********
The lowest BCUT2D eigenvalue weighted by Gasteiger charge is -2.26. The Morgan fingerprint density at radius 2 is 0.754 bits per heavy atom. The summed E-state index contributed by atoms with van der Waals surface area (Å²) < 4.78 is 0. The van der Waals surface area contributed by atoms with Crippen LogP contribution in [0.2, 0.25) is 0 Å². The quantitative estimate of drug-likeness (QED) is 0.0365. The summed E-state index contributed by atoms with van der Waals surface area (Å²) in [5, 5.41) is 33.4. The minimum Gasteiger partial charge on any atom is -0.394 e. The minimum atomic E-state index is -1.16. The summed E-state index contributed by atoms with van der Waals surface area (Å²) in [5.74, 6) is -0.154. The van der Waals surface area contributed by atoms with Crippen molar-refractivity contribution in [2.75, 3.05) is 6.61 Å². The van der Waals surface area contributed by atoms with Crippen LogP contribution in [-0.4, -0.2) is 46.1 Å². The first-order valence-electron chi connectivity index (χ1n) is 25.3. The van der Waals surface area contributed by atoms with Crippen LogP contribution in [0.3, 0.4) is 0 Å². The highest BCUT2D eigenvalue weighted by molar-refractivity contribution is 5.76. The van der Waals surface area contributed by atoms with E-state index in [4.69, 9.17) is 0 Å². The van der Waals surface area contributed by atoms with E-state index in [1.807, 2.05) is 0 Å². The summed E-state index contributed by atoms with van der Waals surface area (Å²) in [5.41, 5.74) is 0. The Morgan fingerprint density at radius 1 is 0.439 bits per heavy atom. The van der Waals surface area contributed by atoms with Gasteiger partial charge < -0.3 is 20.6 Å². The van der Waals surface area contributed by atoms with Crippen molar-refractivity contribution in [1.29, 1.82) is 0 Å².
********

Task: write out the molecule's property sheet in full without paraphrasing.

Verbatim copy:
The lowest BCUT2D eigenvalue weighted by Gasteiger charge is -2.26. The Morgan fingerprint density at radius 2 is 0.754 bits per heavy atom. The summed E-state index contributed by atoms with van der Waals surface area (Å²) < 4.78 is 0. The van der Waals surface area contributed by atoms with Crippen LogP contribution in [0.2, 0.25) is 0 Å². The quantitative estimate of drug-likeness (QED) is 0.0365. The summed E-state index contributed by atoms with van der Waals surface area (Å²) in [5, 5.41) is 33.4. The minimum Gasteiger partial charge on any atom is -0.394 e. The minimum atomic E-state index is -1.16. The summed E-state index contributed by atoms with van der Waals surface area (Å²) in [5.74, 6) is -0.154. The van der Waals surface area contributed by atoms with Crippen molar-refractivity contribution in [2.75, 3.05) is 6.61 Å². The van der Waals surface area contributed by atoms with Crippen LogP contribution in [-0.4, -0.2) is 46.1 Å². The first-order valence-electron chi connectivity index (χ1n) is 25.3. The van der Waals surface area contributed by atoms with Crippen LogP contribution in [0.3, 0.4) is 0 Å². The highest BCUT2D eigenvalue weighted by molar-refractivity contribution is 5.76. The van der Waals surface area contributed by atoms with E-state index in [4.69, 9.17) is 0 Å². The van der Waals surface area contributed by atoms with E-state index in [1.807, 2.05) is 0 Å². The summed E-state index contributed by atoms with van der Waals surface area (Å²) in [5.41, 5.74) is 0. The Morgan fingerprint density at radius 1 is 0.439 bits per heavy atom. The van der Waals surface area contributed by atoms with Gasteiger partial charge < -0.3 is 20.6 Å². The van der Waals surface area contributed by atoms with Crippen molar-refractivity contribution in [1.29, 1.82) is 0 Å².